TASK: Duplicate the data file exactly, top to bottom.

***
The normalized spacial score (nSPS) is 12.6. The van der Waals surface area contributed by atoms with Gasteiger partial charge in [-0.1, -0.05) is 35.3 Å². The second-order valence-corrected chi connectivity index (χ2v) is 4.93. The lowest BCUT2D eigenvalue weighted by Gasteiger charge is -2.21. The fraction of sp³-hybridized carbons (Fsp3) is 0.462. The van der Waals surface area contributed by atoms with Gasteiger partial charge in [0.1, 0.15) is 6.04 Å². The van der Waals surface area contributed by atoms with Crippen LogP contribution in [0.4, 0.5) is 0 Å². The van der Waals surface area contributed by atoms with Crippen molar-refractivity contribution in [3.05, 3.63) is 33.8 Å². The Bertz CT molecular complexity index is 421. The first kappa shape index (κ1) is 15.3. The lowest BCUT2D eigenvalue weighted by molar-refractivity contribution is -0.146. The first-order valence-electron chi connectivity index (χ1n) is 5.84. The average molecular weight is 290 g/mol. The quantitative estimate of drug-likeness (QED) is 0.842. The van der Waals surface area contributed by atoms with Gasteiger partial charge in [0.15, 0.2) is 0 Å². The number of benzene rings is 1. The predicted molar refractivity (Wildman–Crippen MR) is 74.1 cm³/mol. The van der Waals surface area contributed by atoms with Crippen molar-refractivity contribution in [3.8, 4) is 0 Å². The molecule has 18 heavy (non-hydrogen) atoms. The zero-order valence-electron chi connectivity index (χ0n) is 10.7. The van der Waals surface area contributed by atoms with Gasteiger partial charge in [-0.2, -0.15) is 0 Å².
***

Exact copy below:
The normalized spacial score (nSPS) is 12.6. The van der Waals surface area contributed by atoms with Gasteiger partial charge in [-0.1, -0.05) is 35.3 Å². The second-order valence-corrected chi connectivity index (χ2v) is 4.93. The lowest BCUT2D eigenvalue weighted by Gasteiger charge is -2.21. The fraction of sp³-hybridized carbons (Fsp3) is 0.462. The van der Waals surface area contributed by atoms with Gasteiger partial charge in [0.1, 0.15) is 6.04 Å². The van der Waals surface area contributed by atoms with Crippen LogP contribution in [0.4, 0.5) is 0 Å². The van der Waals surface area contributed by atoms with Crippen molar-refractivity contribution in [3.05, 3.63) is 33.8 Å². The Bertz CT molecular complexity index is 421. The first kappa shape index (κ1) is 15.3. The lowest BCUT2D eigenvalue weighted by molar-refractivity contribution is -0.146. The first-order valence-electron chi connectivity index (χ1n) is 5.84. The average molecular weight is 290 g/mol. The quantitative estimate of drug-likeness (QED) is 0.842. The van der Waals surface area contributed by atoms with Gasteiger partial charge in [0.15, 0.2) is 0 Å². The number of benzene rings is 1. The predicted molar refractivity (Wildman–Crippen MR) is 74.1 cm³/mol. The van der Waals surface area contributed by atoms with Crippen molar-refractivity contribution in [3.8, 4) is 0 Å². The molecule has 18 heavy (non-hydrogen) atoms. The zero-order valence-electron chi connectivity index (χ0n) is 10.7. The van der Waals surface area contributed by atoms with Gasteiger partial charge in [-0.2, -0.15) is 0 Å².